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Don’t Resist Resistance Training – Senior Planet from AARP

by Editor

You may remember the 1977 film Pumping Iron,  which brought resistance (AKA strength) training into the mainstream.  It was often the favored workout of the young. Muscular gym bros and (later) young women joined the trend.

Resistance Training for Seniors

No longer. Researchers have found so many benefits to resistance training that experts say it’s become a vital part of an exercise program for all ages and body sizes and both genders.

What is Resistance Training?

Resistance training is a form of exercise meant to increase muscular strength as well as endurance. It can involve using weights (free weights or machines), resistance bands or your own body weight to provide the resistance.

Forget Aesthetics, Think Health

Although muscle sculpting is considered the primary goal of resistance training, that’s not accurate, says Mark D. Peterson, PhD, MS, the Charles E. Lytle, Jr. Research Professor at the University of Michigan-Medicine, Ann Arbor. He coauthored a 2019 position statement from the National Strength and Conditioning Association about the benefits of resistance training for older adults.

The benefits go far beyond aesthetics, he says. “Prevention of osteoporosis for women is one of the main reasons we recommend it,” Peterson says. That’s also important for men as they age, he added.

As muscles become stronger, another benefit is prevention of falls, saying “If you can prevent falls, because you are stronger, you can prevent fractures.”

Paige Waehner, a certified personal fitness trainer who wrote Strength Training for Seniors, summarized other benefits: improved sleep, increase in the feel-good hormone dopamine, decreased pain, better ability to walk up and down stairs, get in and out of a vehicle or  carry groceries.

Mayo Clinic experts add to that list, saying that strength training can also enhance quality of life by increasing the ability to do things and be mobile, and decreasing symptoms of depression.

Resistance Training: First Steps

Someone who has never done resistance training should seek “hands-on” guidance, Peterson advises. Check out experts at your community recreation center, the Y, or your gym – it’s much better than self-prescribing. The pro can also check your form, to be sure you’re doing the moves correctly.

In general, Mayo Clinic suggests, pick a weight heavy enough to tire your muscles after doing 12-15 reps; but expert input is suggested before starting.

How Much Resistance Training?

Adults should aim for 150 minutes or more of moderate intensity aerobic physical activity a week and 2 days of muscle-strengthening activity, according to the Federal Physical Activity Guidelines for Americans. “Those workouts don’t have to be long,” Waehner says. “You can work all the muscle groups in about 10 minutes and that’s enough to get the benefits out of resistance training.”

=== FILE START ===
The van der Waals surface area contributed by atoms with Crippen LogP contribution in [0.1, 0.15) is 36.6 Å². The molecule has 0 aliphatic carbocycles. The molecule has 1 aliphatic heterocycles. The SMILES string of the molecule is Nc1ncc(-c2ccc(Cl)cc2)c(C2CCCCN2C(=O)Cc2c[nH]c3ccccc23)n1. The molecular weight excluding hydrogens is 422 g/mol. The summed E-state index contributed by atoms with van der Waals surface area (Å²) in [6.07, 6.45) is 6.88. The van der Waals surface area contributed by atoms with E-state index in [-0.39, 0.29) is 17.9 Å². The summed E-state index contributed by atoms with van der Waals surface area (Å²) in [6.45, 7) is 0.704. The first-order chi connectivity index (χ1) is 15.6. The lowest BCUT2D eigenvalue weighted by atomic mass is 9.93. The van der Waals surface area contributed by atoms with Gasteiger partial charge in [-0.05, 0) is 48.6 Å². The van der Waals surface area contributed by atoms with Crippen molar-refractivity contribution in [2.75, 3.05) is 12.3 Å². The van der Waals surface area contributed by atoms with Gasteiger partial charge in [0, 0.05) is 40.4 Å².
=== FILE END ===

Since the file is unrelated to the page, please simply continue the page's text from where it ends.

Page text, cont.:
Do I Have to Wear Myself Out?

The old “no pain, no gain” attitude is out, Peterson points out.  Think lower weights, higher volume: “For most people, low to moderate effort with strength training is enough.” He recommends progression, with increasing the effort as you go along. He’s honest—most people tell him they notice the most benefits early in the program and then the results seem to taper down.

Resistance Training Results

Improvement in strength can be achieved with just 2 or 3 sessions a week of 20 or 30 minutes, according to Mayo Clinic.  Exactly how soon results will be evident can vary from person to person.

Does Resistance Training Help Weight Loss?

Peterson notes that it’s not necessarily effective for weight loss, but it does help your body’s muscle-fat ratio. “Because you increase your muscle mass, it decreases your overall relative fat stores.”

Paige looks at it this way: “When you lift weights, your muscles respond by building more muscle fibers, so you can build lean muscle tissue. Muscle burns more calories than fat, so the more you have, the more overall calories you burn. That means you are on the road to weight loss.”

Staying Motivated

“Motivation is one of the hardest parts of this whole thing,” Peterson says. Especially if you do the workout at home. “There’s a million reasons to walk right past those hand weights.”

One key to stay motivated: Accountability to others, whether a friend, partner, or part of a community that supports you. It can be in person or on line, Peterson says.

Senior Planet offers support and community through its many courses online and with the examples set by our 2024 Senior Planet Sponsored Athletes. – learn about them here!

The other key: goal setting. For instance, you might keep at it because you want to ramp up your running speed. Strength training will help, Peterson says. Or you might compete with yourself to increase the number of squats you do in a minute, or ride your bike without getting tired. Whatever goal works for you, put it to work for you.


How do you stay motivated?  Has Senior Planet programming given you help or encouragement?  Share your experience in the comments!

Kathleen Doheny is a Los Angeles-based independent journalist, specializing in health, behavior, fitness and lifestyle stories. Besides writing for Senior Planet, she reports for WebMD, Medscape, MedCentral and other sites.  She is a mom, mother-in-law and proud and happy Mimi who likes to hike, jog and shop.
Doheny photo: Shaun Newton

This article offered by Senior Planet and Older Adults Technology Services is for informational purposes only and is not intended to substitute for professional medical advice, diagnosis, or treatment. Always seek the advice of your physician or other qualified health provider with any questions you may have regarding any medical condition. If you think you may have a medical emergency call 911 immediately.


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